from The Century Dictionary.
- To subvert.
from the GNU version of the Collaborative International Dictionary of English.
- transitive verb obsolete To subvert.
from Wiktionary, Creative Commons Attribution/Share-Alike License.
- verb obsolete To
from Wiktionary, Creative Commons Attribution/Share-Alike License
Unconstitutional from the start, and meant to subverse our nation.
Now the question is do the people of Kentucky think that this was a stupid and tragic use of power to subverse dissent and vote this bag of waste out of office of will they remain unmoved?
He apologised for omitting to mention it before, but H.Q. thought it would be subverse of all discipline if, let us say, privates should be allowed to get up and argue with the officers who might have addressed them.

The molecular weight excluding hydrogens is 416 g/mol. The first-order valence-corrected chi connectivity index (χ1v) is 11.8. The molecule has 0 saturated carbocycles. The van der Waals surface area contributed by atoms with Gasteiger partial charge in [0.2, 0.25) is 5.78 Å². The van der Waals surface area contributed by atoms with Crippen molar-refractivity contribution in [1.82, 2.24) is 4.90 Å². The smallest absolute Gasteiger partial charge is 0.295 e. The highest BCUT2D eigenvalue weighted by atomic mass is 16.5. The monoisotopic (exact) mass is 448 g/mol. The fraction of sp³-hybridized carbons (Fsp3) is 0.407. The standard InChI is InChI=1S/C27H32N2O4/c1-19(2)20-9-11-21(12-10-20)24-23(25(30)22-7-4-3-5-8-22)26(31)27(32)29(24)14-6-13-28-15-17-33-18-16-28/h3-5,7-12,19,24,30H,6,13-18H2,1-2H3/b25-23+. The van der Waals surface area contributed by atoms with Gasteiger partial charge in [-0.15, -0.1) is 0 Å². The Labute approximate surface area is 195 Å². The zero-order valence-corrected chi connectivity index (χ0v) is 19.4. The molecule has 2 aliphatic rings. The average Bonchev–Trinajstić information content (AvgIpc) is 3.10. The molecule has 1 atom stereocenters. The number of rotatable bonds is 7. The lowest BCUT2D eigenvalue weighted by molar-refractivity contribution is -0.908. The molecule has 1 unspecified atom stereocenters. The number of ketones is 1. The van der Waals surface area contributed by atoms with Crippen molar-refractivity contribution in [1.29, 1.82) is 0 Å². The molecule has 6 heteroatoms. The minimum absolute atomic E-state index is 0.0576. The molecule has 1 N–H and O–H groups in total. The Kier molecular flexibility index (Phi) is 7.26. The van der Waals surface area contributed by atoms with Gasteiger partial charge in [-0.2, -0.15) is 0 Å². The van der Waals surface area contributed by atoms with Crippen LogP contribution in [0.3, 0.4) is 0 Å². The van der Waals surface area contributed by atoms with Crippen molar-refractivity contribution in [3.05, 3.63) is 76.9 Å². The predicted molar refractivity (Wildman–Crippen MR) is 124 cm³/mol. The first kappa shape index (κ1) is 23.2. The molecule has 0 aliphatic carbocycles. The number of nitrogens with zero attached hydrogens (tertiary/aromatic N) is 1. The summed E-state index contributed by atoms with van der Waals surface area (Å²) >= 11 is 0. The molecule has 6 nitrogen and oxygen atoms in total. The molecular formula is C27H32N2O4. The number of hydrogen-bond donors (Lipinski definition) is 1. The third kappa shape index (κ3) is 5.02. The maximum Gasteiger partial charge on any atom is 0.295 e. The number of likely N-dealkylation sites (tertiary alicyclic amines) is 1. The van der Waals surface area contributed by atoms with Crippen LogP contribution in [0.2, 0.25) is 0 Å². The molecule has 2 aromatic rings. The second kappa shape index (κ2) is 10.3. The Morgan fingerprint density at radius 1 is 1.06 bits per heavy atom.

This was known as the _First Triumvirate_ [Footnote: Each of the three pledged himself not to speak nor to act except to subverse the common interest of all, though of course they were not sincere in their promises of mutual support.] or government of three men, though it was only a coalition, and did not strictly deserve the name given it (B.C.
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